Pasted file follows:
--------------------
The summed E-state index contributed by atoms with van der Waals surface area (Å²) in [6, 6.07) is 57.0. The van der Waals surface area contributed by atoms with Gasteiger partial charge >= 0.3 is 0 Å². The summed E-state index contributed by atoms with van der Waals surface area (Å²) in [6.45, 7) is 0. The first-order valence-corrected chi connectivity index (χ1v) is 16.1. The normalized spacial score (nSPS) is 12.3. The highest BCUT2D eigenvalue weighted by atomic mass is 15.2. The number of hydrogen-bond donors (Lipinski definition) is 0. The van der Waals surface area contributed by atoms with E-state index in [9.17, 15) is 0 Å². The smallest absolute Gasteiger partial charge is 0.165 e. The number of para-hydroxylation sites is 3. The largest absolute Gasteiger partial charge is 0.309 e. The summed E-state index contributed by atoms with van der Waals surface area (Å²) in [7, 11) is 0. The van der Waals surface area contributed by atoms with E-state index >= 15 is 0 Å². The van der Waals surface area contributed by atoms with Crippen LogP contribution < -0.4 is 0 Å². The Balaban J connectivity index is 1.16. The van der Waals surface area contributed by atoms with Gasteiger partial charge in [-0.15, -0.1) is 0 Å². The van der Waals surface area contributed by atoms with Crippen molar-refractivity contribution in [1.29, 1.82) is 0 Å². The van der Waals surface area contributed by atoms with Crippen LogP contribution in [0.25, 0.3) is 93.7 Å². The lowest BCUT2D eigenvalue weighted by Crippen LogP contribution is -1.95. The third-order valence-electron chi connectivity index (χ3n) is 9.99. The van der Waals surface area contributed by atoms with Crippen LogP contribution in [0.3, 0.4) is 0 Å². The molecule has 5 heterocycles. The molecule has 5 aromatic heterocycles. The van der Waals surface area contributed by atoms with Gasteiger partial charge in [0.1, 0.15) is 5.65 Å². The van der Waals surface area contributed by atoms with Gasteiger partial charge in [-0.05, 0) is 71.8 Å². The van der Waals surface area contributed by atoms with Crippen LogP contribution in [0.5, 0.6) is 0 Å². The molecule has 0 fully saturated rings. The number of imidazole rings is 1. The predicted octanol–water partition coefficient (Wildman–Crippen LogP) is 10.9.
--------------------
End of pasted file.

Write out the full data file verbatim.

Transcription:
The summed E-state index contributed by atoms with van der Waals surface area (Å²) in [6, 6.07) is 57.0. The van der Waals surface area contributed by atoms with Gasteiger partial charge >= 0.3 is 0 Å². The summed E-state index contributed by atoms with van der Waals surface area (Å²) in [6.45, 7) is 0. The first-order valence-corrected chi connectivity index (χ1v) is 16.1. The normalized spacial score (nSPS) is 12.3. The highest BCUT2D eigenvalue weighted by atomic mass is 15.2. The number of hydrogen-bond donors (Lipinski definition) is 0. The van der Waals surface area contributed by atoms with E-state index in [9.17, 15) is 0 Å². The smallest absolute Gasteiger partial charge is 0.165 e. The number of para-hydroxylation sites is 3. The largest absolute Gasteiger partial charge is 0.309 e. The summed E-state index contributed by atoms with van der Waals surface area (Å²) in [7, 11) is 0. The van der Waals surface area contributed by atoms with E-state index >= 15 is 0 Å². The van der Waals surface area contributed by atoms with Crippen LogP contribution < -0.4 is 0 Å². The Balaban J connectivity index is 1.16. The van der Waals surface area contributed by atoms with Gasteiger partial charge in [-0.15, -0.1) is 0 Å². The van der Waals surface area contributed by atoms with Crippen molar-refractivity contribution in [1.29, 1.82) is 0 Å². The van der Waals surface area contributed by atoms with Crippen LogP contribution in [0.25, 0.3) is 93.7 Å². The lowest BCUT2D eigenvalue weighted by Crippen LogP contribution is -1.95. The third-order valence-electron chi connectivity index (χ3n) is 9.99. The van der Waals surface area contributed by atoms with Crippen LogP contribution in [0.3, 0.4) is 0 Å². The molecule has 5 heterocycles. The molecule has 5 aromatic heterocycles. The van der Waals surface area contributed by atoms with Gasteiger partial charge in [0.1, 0.15) is 5.65 Å². The van der Waals surface area contributed by atoms with Gasteiger partial charge in [-0.05, 0) is 71.8 Å². The van der Waals surface area contributed by atoms with Crippen LogP contribution in [0.5, 0.6) is 0 Å². The molecule has 0 fully saturated rings. The number of imidazole rings is 1. The predicted octanol–water partition coefficient (Wildman–Crippen LogP) is 10.9.